Pacific's IRB

In accordance with federal regulations, Pacific assumes the responsibility for the protection of the rights and welfare of human subjects who participate in research conducted by, or under the supervision of, Pacific faculty, staff or students at any of the campuses, other academic sites, or off-campus. In addition, Pacific IRB is responsible for reviewing protocols for research projects conducted on any of the three campuses by individuals unaffiliated with Pacific. To conduct this responsibility effectively, Pacific upholds the IRB standards for all three campuses, which is the governance body authorized and competent to review research and research methods, training and other activity protocols involving human subjects and to evaluate both risk and protection against risk for those individuals. The IRB serves all Pacific faculty, staff and students, regardless of location.

Determining Whether the Project Needs to be Reviewed by the IRB

All research projects, whether funded or unfunded, directed or co-directed by the University's faculty, students, or staff in which human subjects participate, are subject to the federal regulations governing such research. Pacific IRB uses the federal criteria at 45 CFR 46 to determine what requires IRB review. Therefore, the first question we ask is does the project meet the definition of human subject research.

Research: A systematic investigation, including research development, testing and evaluation, designed to develop or contribute to generalizable knowledge. The general rule is that if there is any element of research in an activity, that activity should undergo IRB review to ensure the protection of human subjects. For example, some demonstration and service programs may include research activities.

Human Subject: Living individuals about whom an investigator (whether professional or student) conducting research: (i) obtains information or biospecimens through intervention or interaction with the individual, and uses, studies,or analyzes the information or biospecimens; or (ii) obtains, uses, studies, analyzes, or generates identifiable private information or identifiable biospecimens. (45 CFR § 102(d)(1))

You may also call our office directly at (209) 946-2565 or e-mail to discuss your study and any questions you may have.

Human Subject Research Training

It is Pacific policy that each individual conducting research, collecting information/biospecimens/data, working in research labs, recruiting subjects, or serving on a thesis/dissertation committee with human subjects be trained in human subjects research history, ethical principles, federal, state and local regulations, and general institutional review board procedures. This means any individual working as an assistant on a project who will be handling information/biospecimens/data or working in a research lab must also be trained as well as any faculty serving as a thesis/dissertation committee member when the student is doing research involving human subjects. It is preferred that all faculty who teach research methods courses involving human subjects also keep current with training and incorporate Pacific's IRB procedures and review timeline in class discussions. Note that there are required modules within the course, and several optional modules.  The IRB reserves the right to request any researcher to take one or more of the optional modules, if the IRB feels that the module is pertinent to the researcher's project.   Create an account by affiliating with University of the Pacific and complete the Social Behavioral or Biomedical training here:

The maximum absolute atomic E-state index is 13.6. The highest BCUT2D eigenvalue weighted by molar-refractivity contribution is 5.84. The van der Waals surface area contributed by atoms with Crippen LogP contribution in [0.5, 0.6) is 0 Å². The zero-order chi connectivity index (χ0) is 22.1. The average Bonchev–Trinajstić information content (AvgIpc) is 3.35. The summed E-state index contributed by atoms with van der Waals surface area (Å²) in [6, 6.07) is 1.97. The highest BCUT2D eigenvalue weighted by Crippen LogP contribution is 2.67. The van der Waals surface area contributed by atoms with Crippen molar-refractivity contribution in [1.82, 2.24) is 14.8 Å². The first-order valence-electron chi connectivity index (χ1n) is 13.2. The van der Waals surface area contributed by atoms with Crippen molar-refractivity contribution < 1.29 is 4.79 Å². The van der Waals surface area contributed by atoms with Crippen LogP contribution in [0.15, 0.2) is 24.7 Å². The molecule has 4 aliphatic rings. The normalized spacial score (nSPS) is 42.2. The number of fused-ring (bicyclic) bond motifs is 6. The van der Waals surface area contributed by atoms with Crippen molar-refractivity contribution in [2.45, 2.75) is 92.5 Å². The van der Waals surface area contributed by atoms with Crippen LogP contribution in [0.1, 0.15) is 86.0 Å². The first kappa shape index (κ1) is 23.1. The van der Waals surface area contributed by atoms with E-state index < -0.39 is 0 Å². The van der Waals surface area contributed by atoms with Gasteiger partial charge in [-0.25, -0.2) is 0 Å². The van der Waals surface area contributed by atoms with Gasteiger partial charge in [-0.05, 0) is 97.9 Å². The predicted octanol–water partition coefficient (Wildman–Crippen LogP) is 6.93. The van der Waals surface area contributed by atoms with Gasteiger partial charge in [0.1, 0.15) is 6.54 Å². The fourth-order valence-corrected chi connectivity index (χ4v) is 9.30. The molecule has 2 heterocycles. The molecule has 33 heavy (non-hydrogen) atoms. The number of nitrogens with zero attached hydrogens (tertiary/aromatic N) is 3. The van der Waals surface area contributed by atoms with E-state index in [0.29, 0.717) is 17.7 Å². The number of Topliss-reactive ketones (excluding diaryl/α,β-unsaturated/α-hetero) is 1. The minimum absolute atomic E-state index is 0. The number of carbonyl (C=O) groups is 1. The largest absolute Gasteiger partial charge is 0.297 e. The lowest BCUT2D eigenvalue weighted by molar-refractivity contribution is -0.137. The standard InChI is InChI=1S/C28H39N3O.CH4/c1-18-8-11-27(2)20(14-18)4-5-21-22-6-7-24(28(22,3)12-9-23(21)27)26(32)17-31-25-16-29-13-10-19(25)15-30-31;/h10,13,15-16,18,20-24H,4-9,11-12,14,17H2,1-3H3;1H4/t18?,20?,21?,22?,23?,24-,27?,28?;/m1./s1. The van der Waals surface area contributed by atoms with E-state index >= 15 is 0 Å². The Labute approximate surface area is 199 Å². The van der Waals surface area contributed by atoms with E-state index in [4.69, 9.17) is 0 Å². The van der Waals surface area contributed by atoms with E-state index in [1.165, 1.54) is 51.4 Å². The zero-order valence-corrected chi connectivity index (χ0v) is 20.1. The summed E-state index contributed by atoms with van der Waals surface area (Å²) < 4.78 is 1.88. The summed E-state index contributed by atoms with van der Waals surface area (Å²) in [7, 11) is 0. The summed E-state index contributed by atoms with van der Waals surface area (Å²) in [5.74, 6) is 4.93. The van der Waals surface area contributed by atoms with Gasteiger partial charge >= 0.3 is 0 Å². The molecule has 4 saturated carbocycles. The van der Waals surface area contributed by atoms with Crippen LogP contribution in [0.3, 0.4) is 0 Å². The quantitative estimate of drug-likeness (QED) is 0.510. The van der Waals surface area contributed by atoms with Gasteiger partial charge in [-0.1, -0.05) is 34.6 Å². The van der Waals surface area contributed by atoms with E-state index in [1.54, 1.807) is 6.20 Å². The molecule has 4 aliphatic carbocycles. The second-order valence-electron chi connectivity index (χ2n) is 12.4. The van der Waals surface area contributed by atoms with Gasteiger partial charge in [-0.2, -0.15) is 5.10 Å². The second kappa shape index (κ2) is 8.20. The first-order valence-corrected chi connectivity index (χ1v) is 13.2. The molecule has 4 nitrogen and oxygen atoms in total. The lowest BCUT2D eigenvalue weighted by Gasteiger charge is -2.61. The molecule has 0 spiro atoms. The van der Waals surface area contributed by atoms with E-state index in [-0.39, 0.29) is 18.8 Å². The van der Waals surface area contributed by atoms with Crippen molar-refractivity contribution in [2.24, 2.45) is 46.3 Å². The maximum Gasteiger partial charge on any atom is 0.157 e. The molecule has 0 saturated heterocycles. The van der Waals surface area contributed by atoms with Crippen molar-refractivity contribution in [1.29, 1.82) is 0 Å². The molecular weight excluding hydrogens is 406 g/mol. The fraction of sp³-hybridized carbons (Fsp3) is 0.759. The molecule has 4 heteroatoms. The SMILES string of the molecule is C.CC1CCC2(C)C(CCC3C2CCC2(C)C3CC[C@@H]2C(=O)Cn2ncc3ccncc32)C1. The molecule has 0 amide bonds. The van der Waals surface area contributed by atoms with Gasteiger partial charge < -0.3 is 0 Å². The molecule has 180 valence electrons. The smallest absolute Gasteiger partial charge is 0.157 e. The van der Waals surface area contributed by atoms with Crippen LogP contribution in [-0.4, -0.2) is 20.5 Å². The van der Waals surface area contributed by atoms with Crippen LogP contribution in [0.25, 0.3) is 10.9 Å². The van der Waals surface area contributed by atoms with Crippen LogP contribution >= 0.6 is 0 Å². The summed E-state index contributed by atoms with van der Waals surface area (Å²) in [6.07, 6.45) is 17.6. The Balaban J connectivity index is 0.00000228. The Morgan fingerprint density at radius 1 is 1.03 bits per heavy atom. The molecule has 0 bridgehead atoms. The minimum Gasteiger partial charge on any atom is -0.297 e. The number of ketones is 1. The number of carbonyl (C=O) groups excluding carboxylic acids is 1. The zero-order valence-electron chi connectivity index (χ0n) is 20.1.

Submitting Your IRB Research Application

Note: Review categories are ultimately decided by the IRB. Duration of review will be extended if modifications to application are requested.

Questions? See our Frequently Asked Questions (login required)

UOP's Institutional Animal Care Use Committee (IACUC), is comprised of faculty members, veterinarians, and representatives of the public appointed by the Institutional Official, and Office of Research and Sponsored Programs compliance.  The IACUC is required by Federal law to oversee the humane care and treatment of laboratory animals and its primary charge is to review all animal projects and activities in research at UOP. 

Federal law requires the IACUC to semi-annually inspect and evaluate all of UOP's animal facilities, the animal care and use program and protocols, and submit reports and recommendations to the Institutional Official.

The IACUC is governed by applicable federal and state regulations, including those of the Animal Welfare Act (AWA), Public Health Service (PHS), and the United States Department of Agriculture (USDA).

6.4.7 Institutional Animal Care and Use Committee (IACUC) (A, S)

More information can be obtained from the following contact and at the UOP IACUC SharePoint site

IACUC Coordinator:
Lisa Borba-Wa
(209) 946-2565 or